The reality is that your spouse—and children—will have their own giftings to be used in the church. Your spouse should not bear the same weight of expectations as you do. It’s always incredible to see a husband and wife equally engage in the work of the church plant, but you cannot be the one to place that call upon your spouse. You don’t want your wife to always be your women’s ministry director and your children’s ministry director. Don’t impose these expectations upon your spouse—or your kids—that you saw in somebody else’s family at some other church plant. You have to be emotionally healthy enough to be honest with your spouse about the expectations you have for ministry. Yet you must allow your family to step into what the Lord is leading them into. Study their spiritual giftings and how the Lord has wired them for His ministry purposes.

One step further, establish healthy rhythms for date nights, regular check-ins, personal sabbath, and family time. Be able to have these needed conversations with the ones you love and be intentional about not letting this time get deleted from your calendar. We all thrive with structure. Do what you can to book reservations for dinner. Sign up to volunteer where your kids are involved so you can pull away from work and be with your family. Create more opportunities that draw you away from work and pull you toward your family so you can truly be present in their lives.

4. Lean into Wise Counsel

Cultivate accountability with trusted people in your life. Just as you must be able to recognize the signs of withdrawal in others’ lives, they, too, must be aware of the same signs in your life and ministry. Don’t allow the difficulties of church planting to fester. Be proactive in having others communicate where you need help and vice versa. Allow others to see what you need in real time. Finding wise counsel always means looking to biblical community, but sometimes it means looking to a counselor as well.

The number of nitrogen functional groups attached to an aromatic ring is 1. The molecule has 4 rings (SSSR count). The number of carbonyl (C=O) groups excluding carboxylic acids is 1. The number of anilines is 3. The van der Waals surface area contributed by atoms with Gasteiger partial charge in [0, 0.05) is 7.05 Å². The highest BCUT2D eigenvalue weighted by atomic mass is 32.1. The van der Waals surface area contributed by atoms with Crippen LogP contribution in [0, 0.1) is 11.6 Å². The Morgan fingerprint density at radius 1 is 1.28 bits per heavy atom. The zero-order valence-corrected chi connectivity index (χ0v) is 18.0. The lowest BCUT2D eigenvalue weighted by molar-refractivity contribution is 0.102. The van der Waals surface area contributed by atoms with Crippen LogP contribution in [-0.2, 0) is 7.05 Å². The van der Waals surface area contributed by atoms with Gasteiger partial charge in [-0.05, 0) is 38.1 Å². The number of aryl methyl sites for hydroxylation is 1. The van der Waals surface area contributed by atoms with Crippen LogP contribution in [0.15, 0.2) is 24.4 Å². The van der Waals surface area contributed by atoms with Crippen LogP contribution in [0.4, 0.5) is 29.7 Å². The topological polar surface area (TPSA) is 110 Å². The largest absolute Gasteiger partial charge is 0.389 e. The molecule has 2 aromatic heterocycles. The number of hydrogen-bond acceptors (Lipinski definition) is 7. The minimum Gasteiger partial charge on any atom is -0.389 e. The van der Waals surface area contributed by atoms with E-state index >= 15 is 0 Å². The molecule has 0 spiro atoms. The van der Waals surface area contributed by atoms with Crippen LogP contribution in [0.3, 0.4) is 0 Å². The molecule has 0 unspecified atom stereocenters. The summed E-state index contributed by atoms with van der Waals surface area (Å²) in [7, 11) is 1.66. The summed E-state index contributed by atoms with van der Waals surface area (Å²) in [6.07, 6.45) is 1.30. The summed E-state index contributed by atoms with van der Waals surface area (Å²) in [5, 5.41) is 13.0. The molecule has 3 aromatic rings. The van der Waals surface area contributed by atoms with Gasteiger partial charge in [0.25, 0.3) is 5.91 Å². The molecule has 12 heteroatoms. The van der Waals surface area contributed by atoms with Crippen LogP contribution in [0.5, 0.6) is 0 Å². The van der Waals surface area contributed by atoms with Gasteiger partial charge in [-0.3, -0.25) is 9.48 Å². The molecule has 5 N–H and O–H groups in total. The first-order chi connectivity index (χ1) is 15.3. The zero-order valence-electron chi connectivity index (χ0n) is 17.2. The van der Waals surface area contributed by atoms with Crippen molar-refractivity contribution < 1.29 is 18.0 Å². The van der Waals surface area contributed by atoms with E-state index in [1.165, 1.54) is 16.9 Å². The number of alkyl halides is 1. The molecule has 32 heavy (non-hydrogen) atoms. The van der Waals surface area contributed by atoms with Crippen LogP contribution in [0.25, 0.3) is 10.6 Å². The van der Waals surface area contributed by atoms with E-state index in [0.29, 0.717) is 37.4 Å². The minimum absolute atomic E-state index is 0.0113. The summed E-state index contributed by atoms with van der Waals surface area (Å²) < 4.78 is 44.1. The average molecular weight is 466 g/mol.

Church planting may bring to light some problems hidden under the surface as well as new stressors in your life. Counseling can help you get to the root of those stressors. Whether through a mentor or a faith-based therapist, we could all benefit from this kind of mental and emotional support. Don’t be afraid to ask for help.

5. Casting the Vision

At the end of the day, you may have a great vision statement for your church. But consider this: what’s the vision statement for your family? You may have a plan for the next ten years in the life of your church, but what’s the plan for the next ten years in the lives of your kids? Your marriage? What would it profit a man to plant an amazing church, yet miss out on raising up your family in the ways of the Lord?

Don’t sacrifice your family—or marriage—on the altar of ministry. Seek the Lord as you count the cost, blend responsibilities, set healthy boundaries, lean into wise counsel, and work toward the overall health and flourishing of your family, as they are your primary ministry. May you seek His will in the life of your family as you seek His will in the life of your church.

Adapted from Episode 651: Loving Your Family While Planting a Church of the New Churches Podcast. Listen here for more!

Published October 16, 2023